TORONTO - Daniel Duic, the former friend of disgraced investment banker Andrew Rankin who testified against Rankin at trial, is breaking the terms of his settlement over illegal insider trading, Ontario securities regulators alleged Thursday.

The Ontario Securities Commission said Duic breached a cease trade order by carrying out a number of stock trades through brokerage accounts in Toronto at TD Waterhouse Canada (TSX:TD).

"Duic acted contrary to Ontario securities law and contrary to the public interest by engaging in the transactions in breach of the cease trade order," the OSC said in a statement of allegations Thursday.

Duic's Toronto lawyer, Steven Sofer, said his client admits to breaching the order but didn't intend to do it and is "extremely apologetic."

"He accepts that he did and he'll go before the commission and let them decide what the appropriate consequence should be," Sofer said in a telephone interview.

The OSC settlement, he said, precluded Duic from trading in Ontario -- a ban Duic understood to mean he could purchase shares on a U.S. exchange.

But Duic didn't know he could only trade from a brokerage account outside of Ontario, and he used his Ontario account -- which is what led to the breach of the order.

Under the agreement, Duic was permanently banned from trading any securities, with the exception of mutual funds through a registered dealer for his registered retirement savings plan.

In its statement of allegation, the OSC said Duic has been using a U.S. dollar margin account and an RRSP account at TD Waterhouse Canada -- the same accounts he used "to engage in the illegal insider trading that was the subject of the settlement agreement."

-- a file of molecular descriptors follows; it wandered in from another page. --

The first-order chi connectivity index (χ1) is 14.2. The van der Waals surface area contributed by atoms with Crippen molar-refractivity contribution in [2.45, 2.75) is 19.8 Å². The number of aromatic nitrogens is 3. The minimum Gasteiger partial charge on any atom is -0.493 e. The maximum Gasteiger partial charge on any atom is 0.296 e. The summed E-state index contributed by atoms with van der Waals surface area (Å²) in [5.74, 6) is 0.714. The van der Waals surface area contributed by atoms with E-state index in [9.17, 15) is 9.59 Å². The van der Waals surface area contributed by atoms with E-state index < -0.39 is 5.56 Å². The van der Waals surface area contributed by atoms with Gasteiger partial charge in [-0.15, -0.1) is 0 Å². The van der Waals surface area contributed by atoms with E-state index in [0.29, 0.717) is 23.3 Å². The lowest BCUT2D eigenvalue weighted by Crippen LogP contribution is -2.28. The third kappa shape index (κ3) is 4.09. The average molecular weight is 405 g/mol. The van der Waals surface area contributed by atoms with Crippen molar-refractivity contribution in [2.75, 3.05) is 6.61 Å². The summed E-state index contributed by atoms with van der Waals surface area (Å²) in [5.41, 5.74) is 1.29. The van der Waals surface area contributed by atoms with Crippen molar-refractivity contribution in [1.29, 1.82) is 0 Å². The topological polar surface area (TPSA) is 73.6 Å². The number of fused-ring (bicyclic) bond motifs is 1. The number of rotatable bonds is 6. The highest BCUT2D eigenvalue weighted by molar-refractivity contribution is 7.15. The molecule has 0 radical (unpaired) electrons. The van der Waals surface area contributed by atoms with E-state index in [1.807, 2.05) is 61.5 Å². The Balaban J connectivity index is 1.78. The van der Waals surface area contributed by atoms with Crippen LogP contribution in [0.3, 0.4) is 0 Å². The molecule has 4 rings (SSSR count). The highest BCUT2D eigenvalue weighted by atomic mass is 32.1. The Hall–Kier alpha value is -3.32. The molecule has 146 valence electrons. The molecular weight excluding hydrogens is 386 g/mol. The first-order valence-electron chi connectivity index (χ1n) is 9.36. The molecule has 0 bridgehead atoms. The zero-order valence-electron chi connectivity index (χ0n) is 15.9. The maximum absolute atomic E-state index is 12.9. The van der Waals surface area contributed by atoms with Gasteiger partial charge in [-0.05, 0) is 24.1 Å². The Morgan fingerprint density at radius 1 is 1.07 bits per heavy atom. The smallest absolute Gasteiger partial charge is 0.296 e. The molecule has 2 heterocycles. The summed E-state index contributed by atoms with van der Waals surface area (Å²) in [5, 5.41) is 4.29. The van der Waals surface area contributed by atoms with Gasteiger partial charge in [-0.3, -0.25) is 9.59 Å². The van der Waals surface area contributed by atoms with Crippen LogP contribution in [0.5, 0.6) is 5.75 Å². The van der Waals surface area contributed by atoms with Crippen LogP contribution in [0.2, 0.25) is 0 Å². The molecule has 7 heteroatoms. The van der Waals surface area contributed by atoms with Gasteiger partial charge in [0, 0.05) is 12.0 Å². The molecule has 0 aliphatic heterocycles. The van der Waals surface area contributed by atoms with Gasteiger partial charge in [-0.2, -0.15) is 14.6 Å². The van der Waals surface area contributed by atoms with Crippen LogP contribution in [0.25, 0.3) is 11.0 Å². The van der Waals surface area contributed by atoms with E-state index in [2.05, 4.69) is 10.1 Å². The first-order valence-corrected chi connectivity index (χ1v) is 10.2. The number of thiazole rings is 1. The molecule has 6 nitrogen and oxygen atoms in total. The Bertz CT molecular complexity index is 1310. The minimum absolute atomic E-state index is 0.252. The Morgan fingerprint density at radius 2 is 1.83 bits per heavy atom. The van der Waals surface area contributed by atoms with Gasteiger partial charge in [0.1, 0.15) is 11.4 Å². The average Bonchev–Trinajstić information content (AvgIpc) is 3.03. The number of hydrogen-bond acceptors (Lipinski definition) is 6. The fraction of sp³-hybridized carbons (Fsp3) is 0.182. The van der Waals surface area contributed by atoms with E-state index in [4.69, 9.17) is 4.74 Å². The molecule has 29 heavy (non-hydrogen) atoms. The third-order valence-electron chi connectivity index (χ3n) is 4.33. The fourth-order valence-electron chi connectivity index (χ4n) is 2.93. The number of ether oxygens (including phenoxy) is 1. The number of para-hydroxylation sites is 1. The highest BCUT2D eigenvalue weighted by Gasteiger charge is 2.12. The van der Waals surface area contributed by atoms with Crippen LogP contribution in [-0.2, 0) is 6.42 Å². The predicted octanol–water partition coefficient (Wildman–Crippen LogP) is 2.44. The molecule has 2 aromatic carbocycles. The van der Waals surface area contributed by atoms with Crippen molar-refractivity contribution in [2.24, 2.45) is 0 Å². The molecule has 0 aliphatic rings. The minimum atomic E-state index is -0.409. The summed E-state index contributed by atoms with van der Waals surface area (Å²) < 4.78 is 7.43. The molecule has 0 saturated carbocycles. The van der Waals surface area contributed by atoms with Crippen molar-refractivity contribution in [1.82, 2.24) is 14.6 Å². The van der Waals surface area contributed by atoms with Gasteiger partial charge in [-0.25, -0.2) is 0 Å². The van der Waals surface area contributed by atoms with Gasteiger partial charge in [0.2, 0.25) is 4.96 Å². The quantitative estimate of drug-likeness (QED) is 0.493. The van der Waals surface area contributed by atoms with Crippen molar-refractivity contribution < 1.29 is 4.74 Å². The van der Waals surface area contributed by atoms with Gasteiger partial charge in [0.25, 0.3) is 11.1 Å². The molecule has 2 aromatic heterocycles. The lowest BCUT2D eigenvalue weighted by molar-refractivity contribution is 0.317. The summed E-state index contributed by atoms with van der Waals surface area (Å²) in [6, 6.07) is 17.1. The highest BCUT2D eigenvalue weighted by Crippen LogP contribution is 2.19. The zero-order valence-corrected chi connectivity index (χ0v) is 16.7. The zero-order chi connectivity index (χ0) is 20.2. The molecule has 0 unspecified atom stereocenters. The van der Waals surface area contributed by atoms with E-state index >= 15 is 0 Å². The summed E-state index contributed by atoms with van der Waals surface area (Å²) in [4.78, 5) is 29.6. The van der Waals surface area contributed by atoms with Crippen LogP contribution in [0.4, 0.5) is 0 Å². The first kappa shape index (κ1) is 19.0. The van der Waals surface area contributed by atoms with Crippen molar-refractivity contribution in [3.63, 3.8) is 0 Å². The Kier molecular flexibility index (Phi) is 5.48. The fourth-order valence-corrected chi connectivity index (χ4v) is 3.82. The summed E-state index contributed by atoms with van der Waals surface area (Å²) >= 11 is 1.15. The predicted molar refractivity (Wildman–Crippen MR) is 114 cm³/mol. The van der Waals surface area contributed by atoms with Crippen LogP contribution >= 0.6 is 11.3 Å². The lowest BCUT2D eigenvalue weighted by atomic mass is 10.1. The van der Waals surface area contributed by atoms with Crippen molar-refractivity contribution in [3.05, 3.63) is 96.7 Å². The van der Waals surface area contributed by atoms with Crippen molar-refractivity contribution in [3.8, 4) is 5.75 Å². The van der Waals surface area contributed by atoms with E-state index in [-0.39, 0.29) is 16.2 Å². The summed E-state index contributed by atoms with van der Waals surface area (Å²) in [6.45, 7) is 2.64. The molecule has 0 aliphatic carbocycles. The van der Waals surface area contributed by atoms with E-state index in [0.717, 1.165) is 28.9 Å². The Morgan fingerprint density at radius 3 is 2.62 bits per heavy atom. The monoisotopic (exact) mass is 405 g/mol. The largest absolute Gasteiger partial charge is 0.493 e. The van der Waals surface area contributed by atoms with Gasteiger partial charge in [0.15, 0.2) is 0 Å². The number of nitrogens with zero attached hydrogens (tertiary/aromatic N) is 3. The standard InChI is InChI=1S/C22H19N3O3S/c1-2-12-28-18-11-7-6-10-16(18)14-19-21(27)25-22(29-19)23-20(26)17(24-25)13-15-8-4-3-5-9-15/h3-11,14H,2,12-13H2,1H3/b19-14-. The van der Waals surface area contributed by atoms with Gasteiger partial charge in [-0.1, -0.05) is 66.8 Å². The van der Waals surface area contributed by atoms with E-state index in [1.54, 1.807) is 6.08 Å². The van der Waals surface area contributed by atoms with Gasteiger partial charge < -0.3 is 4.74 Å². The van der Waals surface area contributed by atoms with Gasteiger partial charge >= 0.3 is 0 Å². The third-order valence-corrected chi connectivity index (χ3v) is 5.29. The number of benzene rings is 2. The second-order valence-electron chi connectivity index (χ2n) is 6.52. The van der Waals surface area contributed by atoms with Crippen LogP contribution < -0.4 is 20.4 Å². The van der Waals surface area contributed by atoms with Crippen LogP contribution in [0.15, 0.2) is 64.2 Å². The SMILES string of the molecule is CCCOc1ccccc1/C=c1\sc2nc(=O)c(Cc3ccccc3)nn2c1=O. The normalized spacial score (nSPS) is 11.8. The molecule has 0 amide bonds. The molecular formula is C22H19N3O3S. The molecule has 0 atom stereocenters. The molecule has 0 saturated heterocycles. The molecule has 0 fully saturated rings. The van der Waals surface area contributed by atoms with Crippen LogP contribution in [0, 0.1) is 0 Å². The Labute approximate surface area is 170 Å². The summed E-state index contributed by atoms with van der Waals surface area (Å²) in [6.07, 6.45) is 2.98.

A hearing on the matter has been set for next Tuesday, to determine what the consequences should be for Duic, who has been co-operating with the OSC, Sofer said.

Duic was a key witness against Rankin, a former managing director at the investment banking division of Royal Bank (TSX:RY).

Rankin was convicted in 2005 of tipping off Duic to imminent takeover deals being handled by the firm -- a conviction that was later overturned on appeal.

Rankin was cleared of all 10 insider trading charges by a judge who criticized the OSC for settling with Duic, a former classmate of Rankin at Upper Canada College, a private, elite elementary and high school in mid-town Toronto.

In a controversial $1.9 million settlement before Rankin's first trial, Duic admitted he made about $4.5 million in profit from 1999 to 2001 from trades using information he gathered through his friendship.

Ontario's stock market regulator later dropped its criminal complaint against Rankin and approved a settlement, avoiding a second trial. Rankin was barred from dealing with securities in Ontario and fined $250,000 to cover costs for the OSC.

He also admitted he provided Duic with information about upcoming takeover deals.

The OSC alleges that:

  • On March 16, 2007, Duic bought 500 shares of U.S. aircraft maker The Boeing Co. (NYSE:BA) for US$45,344. He purchased another 1,000 shares Dec. 7, 2007 for US$93,029.69.
  • On June 26, 2007, he bought 7,500 shares of Cerner Corp. (NASDAQ:CERN), a health-care information technology company, for US$421,570.35. He later sold 7,500 shares of Cerner Corp. for US$462,419.11 and realized a profit of US$40,848.76. He later purchased 1,800 shares of Cerner Corp. for another US$111,498.64.
  • On Dec. 3, Duic purchased 1,500 shares of RCM Technologies Inc. (NASDAQ:RCMT) for US$8,865, and another 5,000 shares on Dec. 11, 2007 for US$30,009.99.

All those stocks were of publicly listed companies, not mutual funds.